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Masspec Pen Evaluated for Rapid Diagnosis of Cancer

By Labmedica International staff writers
Posted on 20 Jun 2019
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The handheld MasSpec Pen device which can be connected to a Mass Spectrometer for diagnosing ovarian and other cancers (Photo courtesy of the University of Texas at Austin).
The handheld MasSpec Pen device which can be connected to a Mass Spectrometer for diagnosing ovarian and other cancers (Photo courtesy of the University of Texas at Austin).
Ovarian cancer is a highly lethal disease and the fifth leading cause of all cancer-related deaths in women. Accurate diagnosis and stratification of ovarian cancer is important to develop personalized treatment approaches.

Current methods for intraoperative tissue evaluation can be time intensive and subjective. A handheld and biocompatible device coupled to a mass spectrometer, has been developed, which uses a discrete water droplet for molecular extraction and rapid tissue diagnosis.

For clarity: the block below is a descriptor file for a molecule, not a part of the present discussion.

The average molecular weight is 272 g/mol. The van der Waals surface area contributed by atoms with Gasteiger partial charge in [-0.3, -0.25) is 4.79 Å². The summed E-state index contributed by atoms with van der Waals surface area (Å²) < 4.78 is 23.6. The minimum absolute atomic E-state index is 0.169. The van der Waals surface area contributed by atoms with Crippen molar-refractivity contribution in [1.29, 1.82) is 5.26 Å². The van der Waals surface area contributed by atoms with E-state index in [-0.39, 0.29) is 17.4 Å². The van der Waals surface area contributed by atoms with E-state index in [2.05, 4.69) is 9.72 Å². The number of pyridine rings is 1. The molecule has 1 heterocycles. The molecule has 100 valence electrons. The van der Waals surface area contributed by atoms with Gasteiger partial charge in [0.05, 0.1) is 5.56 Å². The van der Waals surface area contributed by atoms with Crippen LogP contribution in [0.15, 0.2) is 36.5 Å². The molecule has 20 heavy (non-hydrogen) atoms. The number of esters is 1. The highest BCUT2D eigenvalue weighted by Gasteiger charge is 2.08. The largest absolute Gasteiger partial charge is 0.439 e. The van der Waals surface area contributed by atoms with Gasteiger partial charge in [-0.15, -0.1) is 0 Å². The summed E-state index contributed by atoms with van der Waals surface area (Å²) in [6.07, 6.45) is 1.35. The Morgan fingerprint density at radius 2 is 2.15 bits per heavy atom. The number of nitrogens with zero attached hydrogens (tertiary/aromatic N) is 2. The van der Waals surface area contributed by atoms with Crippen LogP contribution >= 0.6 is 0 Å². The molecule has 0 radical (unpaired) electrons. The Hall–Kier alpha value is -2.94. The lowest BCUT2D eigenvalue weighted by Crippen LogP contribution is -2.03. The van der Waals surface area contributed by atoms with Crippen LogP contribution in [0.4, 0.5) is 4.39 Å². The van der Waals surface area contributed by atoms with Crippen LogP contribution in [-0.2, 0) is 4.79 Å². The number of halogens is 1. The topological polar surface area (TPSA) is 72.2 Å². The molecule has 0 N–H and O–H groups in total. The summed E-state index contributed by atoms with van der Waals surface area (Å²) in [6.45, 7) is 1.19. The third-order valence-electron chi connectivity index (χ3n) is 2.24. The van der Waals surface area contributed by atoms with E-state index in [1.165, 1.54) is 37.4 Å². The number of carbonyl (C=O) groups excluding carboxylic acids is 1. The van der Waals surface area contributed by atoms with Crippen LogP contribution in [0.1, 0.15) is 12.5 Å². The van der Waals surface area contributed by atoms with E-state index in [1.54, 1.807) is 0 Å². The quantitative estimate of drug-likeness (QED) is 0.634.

Scientists at The University of Texas at Austin (Austin, TX, USA) used the devise called the MasSpec Pen to analyze its performance on 192 ovarian, fallopian tube, and peritoneum tissue samples. The analyzed area of the tissue was demarcated and registered through optical images. Demarcated tissue or a parallel piece was frozen and sectioned at 10–16 μm using a CryoStar NX50 cryostat (Thermo Fisher Scientific, Waltham MA, USA), stained by standard hematoxylin and eosin procedure, and evaluated by expert pathologists to confirm diagnosis of the analyzed area. Performance using an Orbitrap and a linear ion trap mass spectrometer was tested. Of note, the final diagnoses were performed after MasSpec Pen analyses. Only 164 samples with clear diagnosis were used for statistical analysis.

The team reported that a high performance for 131 high-grade serous carcinoma (clinical sensitivity, 96.7%; specificity, 95.7%) and 138 overall cancer (clinical sensitivity, 94.0%; specificity, 94.4%) diagnoses was achieved using Orbitrap data. Discrimination between cancer and fallopian tube or peritoneum tissues was also achieved with accuracies of 92.6% and 87.9%, respectively, and 100% clinical specificity for both. Using ion trap data, excellent results for high-grade serous cancer versus normal ovarian differentiation were achieved.

The authors concluded that the MasSpec Pen, together with machine learning, provides robust molecular models for ovarian serous cancer prediction and thus has potential for clinical use for rapid and accurate ovarian cancer diagnosis. The study was published in the May 2019 issue of the journal Clinical Chemistry.

Related Links:
The University of Texas at Austin
Thermo Fisher Scientific

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